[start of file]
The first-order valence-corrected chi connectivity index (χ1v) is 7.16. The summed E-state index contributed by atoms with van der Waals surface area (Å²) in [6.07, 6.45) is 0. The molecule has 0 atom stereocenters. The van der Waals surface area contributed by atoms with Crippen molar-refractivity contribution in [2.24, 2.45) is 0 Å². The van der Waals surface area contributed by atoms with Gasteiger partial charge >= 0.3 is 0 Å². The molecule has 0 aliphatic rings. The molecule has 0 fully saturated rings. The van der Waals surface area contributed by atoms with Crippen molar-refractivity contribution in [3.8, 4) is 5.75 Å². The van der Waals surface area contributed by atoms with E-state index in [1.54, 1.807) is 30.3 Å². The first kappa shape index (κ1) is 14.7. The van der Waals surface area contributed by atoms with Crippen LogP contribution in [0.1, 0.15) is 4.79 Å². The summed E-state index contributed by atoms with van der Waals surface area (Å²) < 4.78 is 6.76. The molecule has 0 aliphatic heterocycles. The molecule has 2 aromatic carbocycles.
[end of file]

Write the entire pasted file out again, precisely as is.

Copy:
The first-order valence-corrected chi connectivity index (χ1v) is 7.16. The summed E-state index contributed by atoms with van der Waals surface area (Å²) in [6.07, 6.45) is 0. The molecule has 0 atom stereocenters. The van der Waals surface area contributed by atoms with Crippen molar-refractivity contribution in [2.24, 2.45) is 0 Å². The van der Waals surface area contributed by atoms with Gasteiger partial charge >= 0.3 is 0 Å². The molecule has 0 aliphatic rings. The molecule has 0 fully saturated rings. The van der Waals surface area contributed by atoms with Crippen molar-refractivity contribution in [3.8, 4) is 5.75 Å². The van der Waals surface area contributed by atoms with E-state index in [1.54, 1.807) is 30.3 Å². The first kappa shape index (κ1) is 14.7. The van der Waals surface area contributed by atoms with Crippen LogP contribution in [0.1, 0.15) is 4.79 Å². The summed E-state index contributed by atoms with van der Waals surface area (Å²) < 4.78 is 6.76. The molecule has 0 aliphatic heterocycles. The molecule has 2 aromatic carbocycles.